I love reading novels with dysfunctional characters. Something about their utter inability to get it together makes me feel so much better about my own moments of ineptitude. I may have accidentally forgotten to pay my electric bill last week, but I’ve never been so overwhelmed with responsibility that I disappear on my family like Bernadette in Maria Semple’s WHERE’D YOU GO, BERNADETTE. Sure, I’ve embarrassed myself after a drink too many once or twice, but I certainly haven’t squandered an entire inheritance after a drunk driving accident like Leo in Cynthia D’Aprix Sweeney’s THE NEST.
And I may be a poor twentysomething trying to make it in New York City, but I’m so glad I’m not a grad-school dropout living at home and unable to face reality like Cal in Kris D’Agostino’s THE SLEEPY HOLLOW FAMILY ALMANAC.
A wickedly funny and smart family drama, THE SLEEPY HOLLOW FAMILY ALMANAC follows Calvin Moretti on his quest toward adulthood. Saddled with debt after dropping out of grad school, Cal moves back into his childhood home and reverts to his high school habits. When not working as a teaching assistant at a preschool for autistic children, Cal hangs out with his old high school buddies, spends his money on records, categorizes his porn collection, and smokes weed in the third-floor bathroom.
To add to his distress, Cal learns the truth about his family’s poor financial state. Cal’s father is a mortality-obsessed pilot unable to work while battling a life-threatening cancer. His mother is spreading herself thin trying to keep the house from foreclosure after the medical bills have drained their savings. Much to Cal’s annoyance, his successful older brother, Chip, who has also moved back home, contributes generous paychecks from his job in the city, but can only help so much. To top it all off—Cal’s younger teenage sister confides in him about her unplanned pregnancy.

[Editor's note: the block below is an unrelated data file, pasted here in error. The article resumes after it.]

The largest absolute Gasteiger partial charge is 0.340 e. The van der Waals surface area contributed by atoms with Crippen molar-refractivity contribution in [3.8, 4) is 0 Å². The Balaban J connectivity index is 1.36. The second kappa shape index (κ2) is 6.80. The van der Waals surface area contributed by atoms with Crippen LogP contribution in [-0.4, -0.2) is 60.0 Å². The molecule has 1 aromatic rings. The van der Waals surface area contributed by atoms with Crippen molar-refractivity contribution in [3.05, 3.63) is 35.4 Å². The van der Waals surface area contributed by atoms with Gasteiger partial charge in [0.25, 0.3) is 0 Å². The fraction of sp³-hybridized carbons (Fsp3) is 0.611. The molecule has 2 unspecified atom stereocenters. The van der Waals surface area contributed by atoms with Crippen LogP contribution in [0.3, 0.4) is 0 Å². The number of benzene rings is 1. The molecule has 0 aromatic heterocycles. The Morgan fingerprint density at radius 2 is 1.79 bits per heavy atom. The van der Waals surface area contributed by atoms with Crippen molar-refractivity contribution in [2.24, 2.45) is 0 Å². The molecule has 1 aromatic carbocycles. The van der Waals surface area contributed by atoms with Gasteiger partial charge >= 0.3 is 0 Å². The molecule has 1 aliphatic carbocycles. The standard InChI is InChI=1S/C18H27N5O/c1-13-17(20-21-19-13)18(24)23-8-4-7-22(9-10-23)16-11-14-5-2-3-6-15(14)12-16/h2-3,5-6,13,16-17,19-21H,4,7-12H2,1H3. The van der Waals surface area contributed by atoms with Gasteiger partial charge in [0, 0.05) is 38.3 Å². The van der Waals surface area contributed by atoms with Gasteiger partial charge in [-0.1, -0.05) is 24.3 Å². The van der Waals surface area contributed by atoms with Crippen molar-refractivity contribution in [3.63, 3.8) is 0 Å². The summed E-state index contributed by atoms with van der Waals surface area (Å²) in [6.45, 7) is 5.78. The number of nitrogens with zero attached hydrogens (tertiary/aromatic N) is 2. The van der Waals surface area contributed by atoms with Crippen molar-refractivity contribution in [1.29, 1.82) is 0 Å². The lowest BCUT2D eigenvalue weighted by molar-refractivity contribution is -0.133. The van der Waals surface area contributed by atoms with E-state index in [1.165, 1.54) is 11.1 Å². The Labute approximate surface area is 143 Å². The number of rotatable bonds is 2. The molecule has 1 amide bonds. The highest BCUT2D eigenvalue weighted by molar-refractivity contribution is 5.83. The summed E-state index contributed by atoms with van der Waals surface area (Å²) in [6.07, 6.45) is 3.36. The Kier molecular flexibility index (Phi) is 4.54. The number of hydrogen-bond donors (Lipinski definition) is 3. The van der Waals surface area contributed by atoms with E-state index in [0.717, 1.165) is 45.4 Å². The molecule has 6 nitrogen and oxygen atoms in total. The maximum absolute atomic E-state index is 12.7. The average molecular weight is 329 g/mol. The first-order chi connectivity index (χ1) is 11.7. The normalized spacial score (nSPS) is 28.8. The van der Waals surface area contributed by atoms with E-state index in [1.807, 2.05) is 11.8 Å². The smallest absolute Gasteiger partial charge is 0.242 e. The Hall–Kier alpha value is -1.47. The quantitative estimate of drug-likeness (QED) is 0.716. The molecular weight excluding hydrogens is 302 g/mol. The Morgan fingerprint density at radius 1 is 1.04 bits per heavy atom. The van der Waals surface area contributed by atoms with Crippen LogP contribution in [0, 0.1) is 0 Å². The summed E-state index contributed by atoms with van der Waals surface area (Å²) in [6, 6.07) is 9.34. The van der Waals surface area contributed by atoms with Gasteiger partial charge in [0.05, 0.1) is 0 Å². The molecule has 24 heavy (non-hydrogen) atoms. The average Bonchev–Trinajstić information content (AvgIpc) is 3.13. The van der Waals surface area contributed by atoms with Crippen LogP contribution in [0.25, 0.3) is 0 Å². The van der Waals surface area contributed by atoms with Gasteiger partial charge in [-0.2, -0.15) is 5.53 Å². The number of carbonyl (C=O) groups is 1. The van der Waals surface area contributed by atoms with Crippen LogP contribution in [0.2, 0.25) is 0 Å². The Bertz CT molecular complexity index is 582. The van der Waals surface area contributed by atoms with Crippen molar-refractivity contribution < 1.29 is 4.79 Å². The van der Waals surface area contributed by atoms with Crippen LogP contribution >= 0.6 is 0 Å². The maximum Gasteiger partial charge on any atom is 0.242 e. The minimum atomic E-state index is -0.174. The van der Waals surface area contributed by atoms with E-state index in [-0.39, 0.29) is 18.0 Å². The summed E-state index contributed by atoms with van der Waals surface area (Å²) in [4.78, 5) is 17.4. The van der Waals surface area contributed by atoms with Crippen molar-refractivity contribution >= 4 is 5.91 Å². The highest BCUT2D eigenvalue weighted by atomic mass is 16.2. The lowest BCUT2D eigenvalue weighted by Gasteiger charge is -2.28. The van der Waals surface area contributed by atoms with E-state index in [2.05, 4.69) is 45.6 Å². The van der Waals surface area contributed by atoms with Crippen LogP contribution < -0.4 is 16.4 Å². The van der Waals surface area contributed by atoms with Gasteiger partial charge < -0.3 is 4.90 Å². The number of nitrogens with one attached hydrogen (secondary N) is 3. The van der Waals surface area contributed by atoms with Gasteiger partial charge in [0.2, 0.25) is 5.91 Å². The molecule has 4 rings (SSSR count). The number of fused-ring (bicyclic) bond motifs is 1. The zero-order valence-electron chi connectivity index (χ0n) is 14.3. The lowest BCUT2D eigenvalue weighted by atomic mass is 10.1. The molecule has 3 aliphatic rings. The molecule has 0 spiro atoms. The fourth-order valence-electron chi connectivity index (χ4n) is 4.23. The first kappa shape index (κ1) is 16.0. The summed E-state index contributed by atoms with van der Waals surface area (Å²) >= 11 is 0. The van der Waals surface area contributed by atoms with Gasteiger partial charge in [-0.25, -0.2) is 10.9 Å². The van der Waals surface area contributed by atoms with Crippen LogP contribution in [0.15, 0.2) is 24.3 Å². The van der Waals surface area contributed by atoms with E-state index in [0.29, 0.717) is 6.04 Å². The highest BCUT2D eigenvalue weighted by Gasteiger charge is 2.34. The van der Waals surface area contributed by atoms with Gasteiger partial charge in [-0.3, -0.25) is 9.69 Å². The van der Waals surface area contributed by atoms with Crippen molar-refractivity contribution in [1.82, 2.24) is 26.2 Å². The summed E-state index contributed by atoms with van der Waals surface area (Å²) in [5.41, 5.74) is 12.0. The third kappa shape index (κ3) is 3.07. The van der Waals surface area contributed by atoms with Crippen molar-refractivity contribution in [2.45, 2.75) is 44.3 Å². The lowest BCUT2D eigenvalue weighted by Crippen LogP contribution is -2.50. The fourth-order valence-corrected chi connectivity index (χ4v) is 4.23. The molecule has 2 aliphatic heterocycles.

Cal is overwhelmed and frustrated with his life—one he never envisioned for himself—and is wrestling with adult problems that seem unsolvable. But after an unfortunate accident involving killing a deer in the forest, Cal finally realizes he isn’t helpless. Maybe, just maybe, he can be the catalyst for change that his family desperately needs.
For me, the best part of this book is the characters. Perfectly flawed, Cal and his family are just as endearing as they are exasperating. They feel more like people you might have met in real life than characters from a book. I want to pull my chair up to the Moretti dinner table and laugh along as the family banter envelops the room in that warm feeling of total acceptance and unconditional love.
While played for laughs (of which there are many) on the surface, this family’s ability come together in a time of need instilled in me a renewed sense of hope. It made me feel like everything in life is going to work itself out. It also prompted me to text my family’s group message and thank them for being relatively functional.
This is a book about how to get back up when life repeatedly knocks you down, about finding the strength to just keep going. It’s about learning which parts of life we can control and which we can’t.
For more of D’Agostino’s brilliant and comedic family drama, check out his newest novel, THE ANTIQUES.